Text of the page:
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| Ribes nigrum|
It is a small shrub, growing to 1–2 m tall. The leaves are alternate, simple, 3–5 cm long and broad, and palmately lobed with five lobes, with a serrated margin. The flowers are 4–6 mm diameter, with five reddish-green to brownish petals; they are produced in racemes 5–10 cm long.
When not in fruit, the plant looks similar to the redcurrant shrub, distinguished by a strong fragrance from leaves and stems. The fruit is an edible berry 1 cm diameter, very dark purple in colour, almost black, with a glossy skin and a persistent calyx at the apex, and containing several seeds dense in nutrients. An established bush can produce up to 5 kilograms of berries during summer.
Plants from Asia are sometimes distinguished as a separate variety, Ribes nigrum var. sibiricum, or even as a distinct species Ribes cyathiforme.
There are many cultivars of blackcurrant, including: Amos Black, Ben Alder, Ben Avon, Ben Connan, Ben Dorain, Ben Gairn, Ben Hope, Ben Lomond, Ben Loyal, Ben More, Ben Sarek, Ben Tirran, Big Ben, Boskoop Giant, Cotswold Cross and Wellington XXX.
New varieties are being developed continually to improve frost tolerance, disease resistance, machine harvesting, fruit quality, nutritional content and fruit flavour.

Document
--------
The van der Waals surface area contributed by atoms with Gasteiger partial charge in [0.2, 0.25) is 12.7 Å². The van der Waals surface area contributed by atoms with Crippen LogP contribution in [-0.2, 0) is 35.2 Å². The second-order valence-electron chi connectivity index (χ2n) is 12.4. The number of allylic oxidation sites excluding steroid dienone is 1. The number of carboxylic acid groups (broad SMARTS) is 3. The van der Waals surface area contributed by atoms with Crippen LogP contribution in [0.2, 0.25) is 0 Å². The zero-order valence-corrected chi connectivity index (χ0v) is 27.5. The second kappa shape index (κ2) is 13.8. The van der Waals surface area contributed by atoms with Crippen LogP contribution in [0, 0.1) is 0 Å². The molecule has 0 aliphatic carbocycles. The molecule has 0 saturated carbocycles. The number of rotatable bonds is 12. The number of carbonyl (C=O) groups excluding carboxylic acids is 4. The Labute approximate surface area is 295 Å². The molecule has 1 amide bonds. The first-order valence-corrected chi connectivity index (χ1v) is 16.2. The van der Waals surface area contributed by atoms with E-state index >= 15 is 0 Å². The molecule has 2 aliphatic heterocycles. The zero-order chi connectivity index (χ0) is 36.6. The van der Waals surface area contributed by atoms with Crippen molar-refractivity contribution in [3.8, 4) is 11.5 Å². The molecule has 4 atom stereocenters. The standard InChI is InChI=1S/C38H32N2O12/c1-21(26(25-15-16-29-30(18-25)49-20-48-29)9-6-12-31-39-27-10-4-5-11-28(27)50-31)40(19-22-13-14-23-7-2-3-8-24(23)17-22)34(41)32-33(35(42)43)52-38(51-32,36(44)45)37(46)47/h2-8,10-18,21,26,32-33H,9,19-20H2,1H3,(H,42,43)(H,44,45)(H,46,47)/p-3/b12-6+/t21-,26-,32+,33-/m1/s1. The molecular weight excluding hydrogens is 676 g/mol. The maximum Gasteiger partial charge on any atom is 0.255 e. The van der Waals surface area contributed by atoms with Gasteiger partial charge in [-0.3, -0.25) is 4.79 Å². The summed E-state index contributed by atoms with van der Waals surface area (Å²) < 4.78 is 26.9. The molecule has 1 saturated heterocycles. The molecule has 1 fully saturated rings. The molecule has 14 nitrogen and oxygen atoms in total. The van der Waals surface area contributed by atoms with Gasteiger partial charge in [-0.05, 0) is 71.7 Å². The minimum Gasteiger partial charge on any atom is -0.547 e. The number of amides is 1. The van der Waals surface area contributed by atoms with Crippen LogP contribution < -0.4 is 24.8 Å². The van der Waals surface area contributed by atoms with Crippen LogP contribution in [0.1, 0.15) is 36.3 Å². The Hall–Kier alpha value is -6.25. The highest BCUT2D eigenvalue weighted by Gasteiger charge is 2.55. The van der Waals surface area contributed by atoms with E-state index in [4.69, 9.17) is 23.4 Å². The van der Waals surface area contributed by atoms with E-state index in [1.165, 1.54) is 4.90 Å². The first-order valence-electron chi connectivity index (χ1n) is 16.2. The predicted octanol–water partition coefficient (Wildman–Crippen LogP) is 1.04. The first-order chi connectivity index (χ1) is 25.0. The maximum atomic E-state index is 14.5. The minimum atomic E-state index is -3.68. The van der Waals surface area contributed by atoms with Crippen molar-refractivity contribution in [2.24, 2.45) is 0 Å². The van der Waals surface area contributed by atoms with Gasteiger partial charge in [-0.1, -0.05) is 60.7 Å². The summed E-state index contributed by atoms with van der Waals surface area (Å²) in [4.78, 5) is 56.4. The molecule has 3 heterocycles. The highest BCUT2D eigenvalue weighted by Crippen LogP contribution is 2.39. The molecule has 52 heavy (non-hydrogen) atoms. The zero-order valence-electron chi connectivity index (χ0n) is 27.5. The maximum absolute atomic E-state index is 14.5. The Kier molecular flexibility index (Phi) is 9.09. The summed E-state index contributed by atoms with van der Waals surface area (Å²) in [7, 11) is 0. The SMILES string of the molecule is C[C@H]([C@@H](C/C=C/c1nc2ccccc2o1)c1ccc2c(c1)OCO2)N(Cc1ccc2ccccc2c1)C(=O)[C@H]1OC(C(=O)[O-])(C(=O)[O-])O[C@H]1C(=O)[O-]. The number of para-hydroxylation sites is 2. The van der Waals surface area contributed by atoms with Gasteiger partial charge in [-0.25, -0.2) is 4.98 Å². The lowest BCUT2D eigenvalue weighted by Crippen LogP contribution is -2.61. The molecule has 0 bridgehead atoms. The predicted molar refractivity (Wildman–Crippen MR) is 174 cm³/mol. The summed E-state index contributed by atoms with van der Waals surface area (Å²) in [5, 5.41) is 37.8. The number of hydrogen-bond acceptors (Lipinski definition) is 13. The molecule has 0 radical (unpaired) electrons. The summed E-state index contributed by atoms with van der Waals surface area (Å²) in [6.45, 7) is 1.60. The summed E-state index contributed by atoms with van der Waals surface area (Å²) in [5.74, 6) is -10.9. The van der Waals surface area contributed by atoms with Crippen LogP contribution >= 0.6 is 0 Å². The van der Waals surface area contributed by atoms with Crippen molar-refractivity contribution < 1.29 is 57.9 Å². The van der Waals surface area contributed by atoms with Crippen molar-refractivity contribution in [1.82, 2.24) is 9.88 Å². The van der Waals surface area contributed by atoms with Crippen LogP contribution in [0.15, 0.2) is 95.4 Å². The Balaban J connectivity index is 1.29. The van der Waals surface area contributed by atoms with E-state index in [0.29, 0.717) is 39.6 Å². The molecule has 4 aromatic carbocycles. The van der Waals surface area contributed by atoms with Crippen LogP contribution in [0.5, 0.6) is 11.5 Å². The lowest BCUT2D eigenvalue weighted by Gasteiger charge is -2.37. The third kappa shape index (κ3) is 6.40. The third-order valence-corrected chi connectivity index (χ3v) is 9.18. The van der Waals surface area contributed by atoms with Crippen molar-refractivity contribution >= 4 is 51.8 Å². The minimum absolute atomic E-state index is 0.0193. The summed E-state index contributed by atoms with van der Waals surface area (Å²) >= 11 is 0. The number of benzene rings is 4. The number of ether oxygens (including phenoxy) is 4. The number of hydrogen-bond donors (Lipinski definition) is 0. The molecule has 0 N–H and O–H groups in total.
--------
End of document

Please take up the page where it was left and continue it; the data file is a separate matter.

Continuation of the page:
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During World War II, most fruits rich in vitamin C, such as oranges, became almost impossible to obtain in the United Kingdom. Since blackcurrant berries are a rich source of vitamin C and blackcurrant plants are suitable for growing in the UK climate, blackcurrant cultivation was encouraged by the British government. Soon, the yield of the nation's crop increased significantly. From 1942 on, almost the entire British blackcurrant crop was made into blackcurrant syrup (or cordial) and distributed to the nation's children free, giving rise to the lasting popularity of blackcurrant flavourings in Britain.
Blackcurrants were once popular in the United States as well, but became rare in the 20th century after currant farming was banned in the early 1900s, when blackcurrants, as a vector of white pine blister rust, were considered a threat to the U.S. logging industry. The federal ban on growing currants was shifted to jurisdiction of individual states in 1966, and was lifted in New York State in 2003 through the efforts of horticulturist Greg Quinn. As a result, currant growing is making a comeback in New York, Vermont, Connecticut and Oregon. However, several statewide bans still exist including Maine and New Hampshire.